Until recently, most same-sex parents could not simply fill out the traditional form to record their child’s birth after delivery, and were instead forced to wait for a separate form distinguishing them as a same-sex couple.
On January 1, 2022, however, the Connecticut Parentage Act merged the two forms into one that is now presented to every family after a birth.
“This new law benefits all families,” said Lidia Agramonte-Gomez, a perinatal social worker at Hartford Hospital. “Rather than just allow for the establishment of paternity of a child, this law allows for the establishment of parentage, taking into account not only same-sex couples but the different ways in which a child can be conceived. It also provides an avenue for couples who have been together and the non-legal parent of the child has, in essence, taken on all the responsibilities of parenthood but could not be legally recognized as a parent of the child.”
The law, state officials announced, “aims to ensure each child has a clear path to secure their legal parentage” while providing greater protection and equal treatment for children of LGBTQ+ parents. The Acknowledgement of Parentage form will also protect children born through assisted reproduction, or surrogacy, and does not require a child’s legal parents to be over 18.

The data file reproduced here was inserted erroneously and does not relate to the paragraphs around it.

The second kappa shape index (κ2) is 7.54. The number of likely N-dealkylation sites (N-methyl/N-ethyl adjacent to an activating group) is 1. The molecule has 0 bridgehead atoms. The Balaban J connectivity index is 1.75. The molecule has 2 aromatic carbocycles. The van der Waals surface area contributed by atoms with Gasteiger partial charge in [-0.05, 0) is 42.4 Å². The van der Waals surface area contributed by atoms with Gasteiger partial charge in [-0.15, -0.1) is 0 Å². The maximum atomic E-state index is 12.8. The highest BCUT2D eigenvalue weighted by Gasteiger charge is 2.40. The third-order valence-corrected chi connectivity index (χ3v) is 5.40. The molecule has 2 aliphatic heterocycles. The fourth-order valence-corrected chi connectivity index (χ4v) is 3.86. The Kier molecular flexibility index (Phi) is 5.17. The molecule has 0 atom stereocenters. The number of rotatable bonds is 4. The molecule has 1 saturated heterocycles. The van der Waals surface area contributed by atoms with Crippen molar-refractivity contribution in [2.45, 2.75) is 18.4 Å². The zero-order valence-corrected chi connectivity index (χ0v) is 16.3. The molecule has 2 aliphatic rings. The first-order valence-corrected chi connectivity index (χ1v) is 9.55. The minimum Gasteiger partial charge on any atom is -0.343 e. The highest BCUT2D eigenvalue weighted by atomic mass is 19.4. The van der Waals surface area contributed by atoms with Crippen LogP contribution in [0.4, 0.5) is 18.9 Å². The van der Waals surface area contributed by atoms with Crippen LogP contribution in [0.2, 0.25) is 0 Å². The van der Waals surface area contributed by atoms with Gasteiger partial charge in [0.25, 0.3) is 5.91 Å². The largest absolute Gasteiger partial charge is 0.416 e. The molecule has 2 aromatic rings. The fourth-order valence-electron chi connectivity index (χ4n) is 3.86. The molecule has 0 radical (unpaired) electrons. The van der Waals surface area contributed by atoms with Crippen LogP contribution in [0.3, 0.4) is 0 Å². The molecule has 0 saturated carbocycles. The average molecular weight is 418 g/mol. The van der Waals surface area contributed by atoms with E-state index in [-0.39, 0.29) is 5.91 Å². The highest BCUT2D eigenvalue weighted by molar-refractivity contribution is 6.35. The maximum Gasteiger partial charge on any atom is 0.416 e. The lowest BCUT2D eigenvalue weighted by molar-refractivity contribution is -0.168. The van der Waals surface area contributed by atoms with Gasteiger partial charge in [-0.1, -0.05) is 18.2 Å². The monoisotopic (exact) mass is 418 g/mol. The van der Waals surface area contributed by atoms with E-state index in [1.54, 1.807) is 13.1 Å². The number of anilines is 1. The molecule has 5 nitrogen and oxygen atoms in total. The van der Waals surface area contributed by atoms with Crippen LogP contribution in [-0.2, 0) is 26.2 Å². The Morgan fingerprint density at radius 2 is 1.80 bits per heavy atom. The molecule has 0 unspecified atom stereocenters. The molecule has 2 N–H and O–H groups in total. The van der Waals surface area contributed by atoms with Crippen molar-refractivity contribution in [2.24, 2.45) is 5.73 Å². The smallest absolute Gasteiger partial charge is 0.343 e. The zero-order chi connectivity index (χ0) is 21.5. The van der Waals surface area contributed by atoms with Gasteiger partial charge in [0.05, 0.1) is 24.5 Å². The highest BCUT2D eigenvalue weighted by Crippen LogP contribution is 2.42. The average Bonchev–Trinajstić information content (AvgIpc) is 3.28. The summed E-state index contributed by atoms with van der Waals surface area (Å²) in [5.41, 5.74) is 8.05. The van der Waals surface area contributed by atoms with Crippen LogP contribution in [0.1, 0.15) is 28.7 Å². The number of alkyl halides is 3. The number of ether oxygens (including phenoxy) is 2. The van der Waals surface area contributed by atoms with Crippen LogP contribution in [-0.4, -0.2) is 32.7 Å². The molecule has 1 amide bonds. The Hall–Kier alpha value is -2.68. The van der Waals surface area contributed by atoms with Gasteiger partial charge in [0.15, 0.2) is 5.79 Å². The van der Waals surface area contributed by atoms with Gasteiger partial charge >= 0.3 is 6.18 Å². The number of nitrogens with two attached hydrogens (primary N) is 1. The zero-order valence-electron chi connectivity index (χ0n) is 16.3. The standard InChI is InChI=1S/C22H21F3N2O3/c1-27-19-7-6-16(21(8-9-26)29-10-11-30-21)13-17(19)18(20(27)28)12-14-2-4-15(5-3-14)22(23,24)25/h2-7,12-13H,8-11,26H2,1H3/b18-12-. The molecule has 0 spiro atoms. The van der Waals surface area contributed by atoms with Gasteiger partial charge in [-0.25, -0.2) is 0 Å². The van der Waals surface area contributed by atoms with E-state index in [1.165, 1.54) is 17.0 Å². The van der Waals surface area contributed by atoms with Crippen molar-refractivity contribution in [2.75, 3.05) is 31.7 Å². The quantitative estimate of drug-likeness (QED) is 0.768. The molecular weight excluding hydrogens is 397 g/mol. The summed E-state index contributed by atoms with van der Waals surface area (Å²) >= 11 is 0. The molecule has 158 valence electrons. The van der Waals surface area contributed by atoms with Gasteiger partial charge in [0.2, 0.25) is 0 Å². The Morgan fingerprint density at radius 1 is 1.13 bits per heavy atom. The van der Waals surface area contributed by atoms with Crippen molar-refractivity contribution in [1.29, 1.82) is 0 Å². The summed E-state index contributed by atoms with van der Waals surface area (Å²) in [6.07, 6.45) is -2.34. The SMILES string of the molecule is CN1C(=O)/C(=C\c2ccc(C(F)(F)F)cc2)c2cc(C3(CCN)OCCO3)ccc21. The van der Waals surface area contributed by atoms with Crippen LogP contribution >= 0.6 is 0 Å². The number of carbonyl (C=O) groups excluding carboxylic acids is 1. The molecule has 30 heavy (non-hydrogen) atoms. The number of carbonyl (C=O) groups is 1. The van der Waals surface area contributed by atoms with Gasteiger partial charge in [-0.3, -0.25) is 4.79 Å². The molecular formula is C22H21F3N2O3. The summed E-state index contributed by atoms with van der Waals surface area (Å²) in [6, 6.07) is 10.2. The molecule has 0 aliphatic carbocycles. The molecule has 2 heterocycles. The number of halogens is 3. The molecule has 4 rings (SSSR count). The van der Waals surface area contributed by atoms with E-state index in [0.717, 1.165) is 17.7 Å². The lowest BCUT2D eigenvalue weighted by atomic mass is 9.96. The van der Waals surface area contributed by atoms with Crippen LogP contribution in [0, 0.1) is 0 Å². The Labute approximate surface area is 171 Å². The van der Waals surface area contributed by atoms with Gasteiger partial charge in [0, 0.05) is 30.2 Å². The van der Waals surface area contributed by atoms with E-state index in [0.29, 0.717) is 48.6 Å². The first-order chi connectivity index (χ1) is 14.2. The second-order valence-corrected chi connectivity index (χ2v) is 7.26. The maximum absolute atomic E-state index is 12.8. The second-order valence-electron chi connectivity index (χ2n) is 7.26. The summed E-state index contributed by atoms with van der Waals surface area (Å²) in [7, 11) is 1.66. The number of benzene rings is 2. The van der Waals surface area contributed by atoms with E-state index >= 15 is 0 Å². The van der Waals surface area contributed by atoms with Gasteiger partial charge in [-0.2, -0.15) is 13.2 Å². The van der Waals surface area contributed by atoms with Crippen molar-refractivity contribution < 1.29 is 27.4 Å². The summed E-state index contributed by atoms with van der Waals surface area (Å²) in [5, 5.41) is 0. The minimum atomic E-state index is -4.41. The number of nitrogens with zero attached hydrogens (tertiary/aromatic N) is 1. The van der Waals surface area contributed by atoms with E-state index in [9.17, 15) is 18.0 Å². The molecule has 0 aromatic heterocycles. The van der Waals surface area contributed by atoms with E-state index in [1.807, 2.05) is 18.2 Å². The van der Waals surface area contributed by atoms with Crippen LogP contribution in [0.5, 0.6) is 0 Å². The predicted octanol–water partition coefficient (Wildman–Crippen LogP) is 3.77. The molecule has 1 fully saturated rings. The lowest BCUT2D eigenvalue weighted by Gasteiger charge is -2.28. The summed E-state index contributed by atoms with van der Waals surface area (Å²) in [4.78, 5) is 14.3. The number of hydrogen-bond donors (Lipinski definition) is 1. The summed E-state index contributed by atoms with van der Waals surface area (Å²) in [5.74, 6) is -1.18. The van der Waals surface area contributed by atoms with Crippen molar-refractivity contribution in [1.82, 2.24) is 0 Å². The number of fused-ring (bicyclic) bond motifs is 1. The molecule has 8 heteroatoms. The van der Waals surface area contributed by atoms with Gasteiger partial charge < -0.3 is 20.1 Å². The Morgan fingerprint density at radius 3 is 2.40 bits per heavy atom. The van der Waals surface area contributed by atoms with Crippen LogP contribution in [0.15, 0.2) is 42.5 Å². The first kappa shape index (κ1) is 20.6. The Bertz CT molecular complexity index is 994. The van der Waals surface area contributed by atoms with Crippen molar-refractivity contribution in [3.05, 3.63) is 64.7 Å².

Terminology in the law addresses the often complicated layers of parentage, which can be genetic or what is called “presumed.” An intended parent is someone consenting to assisted reproduction with the intent of being a parent to the child. A presumed parent is a non-birth parent recognized by the law as part of same-sex relationships.
Signing the Acknowledgement of Parentage form determines the parents to list on the child’s birth certificate, which enables them to make medical decisions for the child and protects their parental rights if the couple later separates.
“This is a strong move to protect the children of LGBTQ parents, giving those parents a simple way to solidify their legal parentage,” said Laura Saunders, PsyD, ABPP, co-medical director of the Hartford HealthCare Gender Health Center.